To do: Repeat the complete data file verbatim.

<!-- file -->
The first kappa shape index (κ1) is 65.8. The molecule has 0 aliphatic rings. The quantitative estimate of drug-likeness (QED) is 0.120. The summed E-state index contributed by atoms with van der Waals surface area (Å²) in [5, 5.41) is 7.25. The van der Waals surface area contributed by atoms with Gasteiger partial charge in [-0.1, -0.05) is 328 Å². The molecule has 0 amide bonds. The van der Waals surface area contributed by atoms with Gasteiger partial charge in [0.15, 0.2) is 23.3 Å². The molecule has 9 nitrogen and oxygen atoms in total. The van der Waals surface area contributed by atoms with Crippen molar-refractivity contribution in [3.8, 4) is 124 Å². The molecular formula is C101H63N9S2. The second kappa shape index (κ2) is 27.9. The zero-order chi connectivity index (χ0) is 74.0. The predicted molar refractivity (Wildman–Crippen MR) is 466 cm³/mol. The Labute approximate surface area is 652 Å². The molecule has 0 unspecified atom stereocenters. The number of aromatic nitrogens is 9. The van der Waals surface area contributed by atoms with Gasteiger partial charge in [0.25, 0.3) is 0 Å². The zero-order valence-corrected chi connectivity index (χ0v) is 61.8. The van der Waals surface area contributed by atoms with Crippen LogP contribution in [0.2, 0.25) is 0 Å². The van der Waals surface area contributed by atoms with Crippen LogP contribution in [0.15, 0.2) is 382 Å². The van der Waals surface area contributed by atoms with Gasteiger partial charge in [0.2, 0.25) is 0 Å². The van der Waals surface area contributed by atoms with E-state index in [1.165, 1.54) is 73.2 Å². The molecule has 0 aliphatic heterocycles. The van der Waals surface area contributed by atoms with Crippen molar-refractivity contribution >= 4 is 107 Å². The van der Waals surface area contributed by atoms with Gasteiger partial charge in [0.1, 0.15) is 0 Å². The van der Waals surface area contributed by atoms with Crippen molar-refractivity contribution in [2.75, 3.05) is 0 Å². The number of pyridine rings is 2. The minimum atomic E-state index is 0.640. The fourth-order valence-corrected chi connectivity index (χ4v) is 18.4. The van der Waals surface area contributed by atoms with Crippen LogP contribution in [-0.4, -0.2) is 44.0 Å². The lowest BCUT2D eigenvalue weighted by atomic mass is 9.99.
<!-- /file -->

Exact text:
The first kappa shape index (κ1) is 65.8. The molecule has 0 aliphatic rings. The quantitative estimate of drug-likeness (QED) is 0.120. The summed E-state index contributed by atoms with van der Waals surface area (Å²) in [5, 5.41) is 7.25. The van der Waals surface area contributed by atoms with Gasteiger partial charge in [-0.1, -0.05) is 328 Å². The molecule has 0 amide bonds. The van der Waals surface area contributed by atoms with Gasteiger partial charge in [0.15, 0.2) is 23.3 Å². The molecule has 9 nitrogen and oxygen atoms in total. The van der Waals surface area contributed by atoms with Crippen molar-refractivity contribution in [3.8, 4) is 124 Å². The molecular formula is C101H63N9S2. The second kappa shape index (κ2) is 27.9. The zero-order chi connectivity index (χ0) is 74.0. The predicted molar refractivity (Wildman–Crippen MR) is 466 cm³/mol. The Labute approximate surface area is 652 Å². The molecule has 0 unspecified atom stereocenters. The number of aromatic nitrogens is 9. The van der Waals surface area contributed by atoms with Gasteiger partial charge in [0.25, 0.3) is 0 Å². The zero-order valence-corrected chi connectivity index (χ0v) is 61.8. The van der Waals surface area contributed by atoms with Crippen LogP contribution in [0.2, 0.25) is 0 Å². The van der Waals surface area contributed by atoms with Crippen LogP contribution in [0.15, 0.2) is 382 Å². The van der Waals surface area contributed by atoms with Gasteiger partial charge in [0.2, 0.25) is 0 Å². The van der Waals surface area contributed by atoms with E-state index in [1.165, 1.54) is 73.2 Å². The molecule has 0 aliphatic heterocycles. The van der Waals surface area contributed by atoms with Crippen molar-refractivity contribution >= 4 is 107 Å². The van der Waals surface area contributed by atoms with Gasteiger partial charge in [0.1, 0.15) is 0 Å². The van der Waals surface area contributed by atoms with Crippen molar-refractivity contribution in [2.75, 3.05) is 0 Å². The number of pyridine rings is 2. The minimum atomic E-state index is 0.640. The fourth-order valence-corrected chi connectivity index (χ4v) is 18.4. The van der Waals surface area contributed by atoms with Crippen LogP contribution in [-0.4, -0.2) is 44.0 Å². The lowest BCUT2D eigenvalue weighted by atomic mass is 9.99.